After Bigfoot, Marian takes Ana to watch a Loch Ness Monster training session. Ana is curious about why Claire, the trainer, would want to teach the sea serpents physically demanding exercises like high jumps out of the water or fast swims through hoops. Claire explains that the zoo provides all the Loch Ness Monsters’ food, so exercise helps the predators keep in shape.
This reminds me of many other animals at zoos, especially animals that perform in shows or programs. Sure the program is entertaining as it is educational, but why the “showy” behaviors? Well, first and foremost, it’s very enriching, and learning stimulates the animal’s brain. But more importantly, without these high energy behaviors, the animals could get unhealthy, sitting around all day having food basically delivered on a silver platter. So zookeepers come up with ingenuous ways keep the critters moving. Training, enrichment, puzzle feeders, other activities, and yes, even guest enjoyment programs all help with keeping the animals healthy and thriving.
And once again, we are no different. We live in a society where we can get meals delivered directly to our door without any effort. We have become like zoo animals who don’t have to work as hard for our food. So, we need zookeepers in our lives to motivate us and keep us moving. And that zookeeper…is YOU. You have the power and the know-how to make the changes in your life, make the effort reinforcing, and make the activities fun, engaging, and impactful. (And hey, if you need some ideas, just reference earlier this week for fun workout games: Zookeeper Memory and How to Train Your Dragon Workout).
Big Idea #4- Go at the Pace That Feels Right for You
While observing some absolutely adorable jackalopes, Ana notices the young jackalope Grace takes her sweet time to hop onto the scale. “Why don’t you just put her on the scale?” she asks Sara, the trainer. The answer is, that doesn’t actually train the behavior voluntarily, and when Grace is bigger and faster, keepers won’t be able to catch her anymore and put her on the scale. Teaching her to do it on her own is easier in the long run. But it is slow in the beginning.
“Watch for a moment.” Sara sat forward and watched Grace, who was just finishing a bit of fruit rind she had gotten earlier. She paused to wash her face, and then to scratch one long ear, and then to rub a paw over the velvet of one small antler. Then she looked at the watching humans, and then around the small pen, and finally she took a single hop toward the scale. Then she stretched her front paws onto the scale, lengthening her whole body. Finally, Grace scooted her rear end forward, paused, and stepped up onto the scale.”
The training took patience because jackalopes are not fast eaters. As Sara stated: “Sometimes you just have to do what the learner prefers…Grace isn’t used to needing to eat in a hurry. She’ll chew her food and then shel’ll sit for a moment, and then she’ll start thinking about finding the next bit of food, which is when she’ll want to earn that next click. It’s all about the learner’s own pace.”
I’m a fitness instructor at a senior center, which is seriously my favorite fitness job I’ve ever had. We make fitness fun, no matter what your level of intensity, no matter your pace, no matter if you go slow or go at full intensity. I absolutely love my Enhance Fitness class, as well as the variety of people I’ve taught to use the gym.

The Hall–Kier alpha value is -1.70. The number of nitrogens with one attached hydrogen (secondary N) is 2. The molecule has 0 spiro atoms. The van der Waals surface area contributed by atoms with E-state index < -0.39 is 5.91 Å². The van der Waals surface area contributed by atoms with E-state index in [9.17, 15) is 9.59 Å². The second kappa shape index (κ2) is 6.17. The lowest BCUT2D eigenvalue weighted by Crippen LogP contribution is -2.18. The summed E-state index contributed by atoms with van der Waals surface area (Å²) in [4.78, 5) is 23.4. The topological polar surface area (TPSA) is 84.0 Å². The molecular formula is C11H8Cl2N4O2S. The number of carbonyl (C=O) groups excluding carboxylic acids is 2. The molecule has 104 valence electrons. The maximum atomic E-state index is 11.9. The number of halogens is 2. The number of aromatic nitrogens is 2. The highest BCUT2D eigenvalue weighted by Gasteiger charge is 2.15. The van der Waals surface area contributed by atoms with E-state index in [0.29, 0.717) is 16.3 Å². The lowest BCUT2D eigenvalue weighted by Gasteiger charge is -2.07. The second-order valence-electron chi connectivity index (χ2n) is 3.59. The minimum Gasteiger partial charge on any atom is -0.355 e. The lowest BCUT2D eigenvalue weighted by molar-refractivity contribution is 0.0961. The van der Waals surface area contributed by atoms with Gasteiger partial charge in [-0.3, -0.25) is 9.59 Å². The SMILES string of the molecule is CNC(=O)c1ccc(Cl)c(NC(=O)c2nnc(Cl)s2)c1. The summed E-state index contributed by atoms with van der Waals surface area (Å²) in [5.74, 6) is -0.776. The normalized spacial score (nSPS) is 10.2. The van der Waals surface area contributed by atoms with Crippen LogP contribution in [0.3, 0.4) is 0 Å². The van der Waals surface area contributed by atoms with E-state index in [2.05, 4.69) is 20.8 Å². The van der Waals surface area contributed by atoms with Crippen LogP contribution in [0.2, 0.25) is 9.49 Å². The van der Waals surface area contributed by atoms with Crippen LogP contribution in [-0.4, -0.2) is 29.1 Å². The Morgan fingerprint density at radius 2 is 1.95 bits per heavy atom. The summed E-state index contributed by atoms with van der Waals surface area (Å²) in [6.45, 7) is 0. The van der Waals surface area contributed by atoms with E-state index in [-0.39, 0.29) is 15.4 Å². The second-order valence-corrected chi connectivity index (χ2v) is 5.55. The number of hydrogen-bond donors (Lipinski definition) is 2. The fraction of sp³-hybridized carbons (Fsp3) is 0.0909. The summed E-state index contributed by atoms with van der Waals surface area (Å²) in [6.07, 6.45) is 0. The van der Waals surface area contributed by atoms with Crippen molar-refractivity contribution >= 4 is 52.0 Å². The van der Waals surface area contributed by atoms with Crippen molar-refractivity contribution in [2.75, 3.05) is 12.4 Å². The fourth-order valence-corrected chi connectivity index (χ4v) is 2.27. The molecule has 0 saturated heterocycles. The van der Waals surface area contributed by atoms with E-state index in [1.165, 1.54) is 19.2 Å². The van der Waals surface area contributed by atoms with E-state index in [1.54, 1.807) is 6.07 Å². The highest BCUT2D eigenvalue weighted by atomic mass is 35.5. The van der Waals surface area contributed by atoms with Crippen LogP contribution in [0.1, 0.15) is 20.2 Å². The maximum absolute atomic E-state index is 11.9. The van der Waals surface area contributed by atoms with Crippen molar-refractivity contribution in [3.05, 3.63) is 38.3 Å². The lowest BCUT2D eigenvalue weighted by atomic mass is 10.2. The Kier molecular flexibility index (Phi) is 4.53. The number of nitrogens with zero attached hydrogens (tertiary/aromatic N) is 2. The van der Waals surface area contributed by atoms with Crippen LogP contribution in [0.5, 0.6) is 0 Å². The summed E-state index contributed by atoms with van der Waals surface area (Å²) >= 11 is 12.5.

My favorite “student” was Fern*, though. At 76, Fern had lost her life-long soul-mate and had a diagnosis that dementia was coming for her soon. She signed up for my classes because she heard movement and exercise could be good for cognitive function. She came to class three days a week, but at first, she rarely did any of the movements I was demonstrating. It was a challenge for me to come up with modifications for her to perform and attain the same benefits, but I persevered, because I loved Fern’s attitude. She kept showing up, doing her versions of the exercises, and just having fun. After 9 months, she confided in me that on her last doctor visit, the physician was astounded at her healthy turn-around. “All the symptoms of dementia are completely gone” she told me.
Here’s the thing. Would pushing Fern to go harder or faster have helped her reach her goals faster? I don’t think so, I think that would have pushed Fern out the door and she wouldn’t have kept coming back. Because I brought the exercises to her level by providing modifications, she learned at her pace, kept coming back, and it changed her life.
We don’t have to go balls to the wall in every workout for it to be effective. We don’t have to learn the routine of our new job in a month. We don’t have to change every behavior we are doing instantaneously to improve our lives. We just have to go at our own pace, doing what we can. What a difference littel baby steps can make!
Big Idea #5- Make Learning (and Fitness) Fun
After a chupacabra training session, Ana and Marian discuss what they’ve learned so far. Marian makes a statement that I completely and whole-heartedly agree with: “The key to it all is making sure the animal learner has a choice to come and learn. Don’t you learn faster when it’s a game than when you are afraid of getting in trouble?”
This is exactly why I created ZooFit after my fitness epiphany, so I could share the JOY of fitness and show how fitness and wellness could be fun, engaging, and EMPOWERING. That’s the key, as Marian in Dragons and Unicorns puts it. We want to WANT to do our healthy habits, not because we’ll get in trouble, but because it’s fun. Because it’s rewarding.
Punishment runs rampant in today’s society. We use force, guilt, blame, and shame to make us do what we “should” do. But how about we do things because they make us feel good? How about we turn our fitness, challenges, and our goals into fun games? Learning little by little, at our own pace, putting trust in the bank each time we reinforce our efforts, and becoming stronger zookeepers (both literally and figuratively as zookeepers of our own body). That’s the ZooFit way– eating clean, living green, and training positive.
Dragons, Unicorns, Chimera, and Clickers
Training is a serious science, but it doesn’t mean we can’t have fun and make it empowering, impactful, and engaging for our students, and ourselves. Let’s take a note from zookeepers, both real and imaginary, and take our learning, our challenges, and our goals to new heights.
Are you ready? Let’s Zoo This!